The infamous line from a popular horror movie of “they’re here” pops into my head every time I step outside. I am of course referring to Brood X cicadas. Their constant hum has turned into a white noise background reminiscent of my childhood visits to my grandparent’s farm.
Surrounded by pine trees, the songs and calls of various insects would blend with the lowing of cattle and birdsong into a natural symphony which reverberated across the farm. It was peaceful and a perfect backdrop for lazy summer days of a childhood.
Apparently, others are not so soothed by the constant love songs produced by these six-legged Romeo’s. The Hubs finds the drone irritating and our son, Sparky, has complained of how loud they are.
At first, I admit to being a bit unnerved by the sheer volume of holes in our yard — each one about the size of a Lifesavers candy, which these bugs have crawled out. It also explains why we have such obese ground moles burrowing through our yard, they were eating cicada larvae which was apparently an abundant buggy buffet under our feet.
This brood of cicadas is much smaller than the bugs I remember from years ago, perhaps it is a variation of species, but they still certainly have made their presence known. It’s not just the constant hum, but leaving behind their empty exoskeletons as they outgrow them.
These leavings are fascinating to study. I have carefully shown them to our son, Sparky, pointing out the legs, eye covering, thorax and abdomen of these ghostly husks. He has found them somewhat interesting, but still shows a degree of revulsion for the way they can cling to most surfaces as if they are still somehow hanging on to life. We spend a lot of time discussing whether or not the cicadas can bite you (no), but how their legs might feel “pinchy” as they hang on.
Our oak trees are covered with these critters, their discarded skins piling up around the base and sounding like dried leaves when you step on them. The Hubs sucked a pile of them up with the lawn mower earlier in the week and the resulting pulverized dust exploded out the side, looking like a sandstorm which wafted into the field and disappeared.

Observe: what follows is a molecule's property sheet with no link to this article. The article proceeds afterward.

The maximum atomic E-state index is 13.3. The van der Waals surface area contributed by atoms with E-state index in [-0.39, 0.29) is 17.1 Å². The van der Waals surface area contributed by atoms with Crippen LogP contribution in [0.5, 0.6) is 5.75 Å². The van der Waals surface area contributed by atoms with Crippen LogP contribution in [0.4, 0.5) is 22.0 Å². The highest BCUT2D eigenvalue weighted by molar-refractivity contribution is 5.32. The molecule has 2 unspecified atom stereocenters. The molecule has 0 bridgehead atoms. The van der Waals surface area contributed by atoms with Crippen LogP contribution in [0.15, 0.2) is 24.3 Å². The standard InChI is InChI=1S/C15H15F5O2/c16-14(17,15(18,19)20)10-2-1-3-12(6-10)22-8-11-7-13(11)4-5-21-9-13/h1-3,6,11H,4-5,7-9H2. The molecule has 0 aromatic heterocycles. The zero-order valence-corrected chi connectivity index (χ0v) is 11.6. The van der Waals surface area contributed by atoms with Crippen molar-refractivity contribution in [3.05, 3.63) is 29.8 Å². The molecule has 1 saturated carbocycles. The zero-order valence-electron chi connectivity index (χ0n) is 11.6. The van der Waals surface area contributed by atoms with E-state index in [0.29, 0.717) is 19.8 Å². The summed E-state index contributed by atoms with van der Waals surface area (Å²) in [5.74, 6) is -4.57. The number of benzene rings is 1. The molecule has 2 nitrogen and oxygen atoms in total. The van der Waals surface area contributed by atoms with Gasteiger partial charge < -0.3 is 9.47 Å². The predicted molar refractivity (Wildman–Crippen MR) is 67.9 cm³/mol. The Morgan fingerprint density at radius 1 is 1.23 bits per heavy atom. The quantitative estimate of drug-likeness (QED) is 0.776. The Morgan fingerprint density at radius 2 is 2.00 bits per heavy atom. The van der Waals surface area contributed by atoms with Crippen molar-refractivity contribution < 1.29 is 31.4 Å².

We have several friends who talk about using the cicadas in stir-fry, on pizza or as a snack food. I don’t think any of them actually do, but one never knows. A couple people have jokingly asked if I have a recipe for them and my retort is that we only eat them as a secondary food. They don’t know what to make of that response, and generally leave it alone.
One thing is for sure, our chickens love them. They have happily been stuffing their gullets full of these high protein treats, then staggering back to the coop to nap each day. We eat the chicken eggs, so we are indirectly consuming the bugs. It’s a win-win for the chickens and ourselves, not so much for the cicadas.
In a few weeks, the life cycle of the adults will be complete and their call will diminish, our chickens will move on to chasing grasshoppers and beetles for their snacks. The Hubs and Sparky will forget about them and hopefully the ground moles will move out of the yard. For myself, I will miss their presence and the cicada song of summers past.
Written and submitted by Sarah Roush for The Circleville Herald. The views of this column may not necessarily reflect that of the newspaper.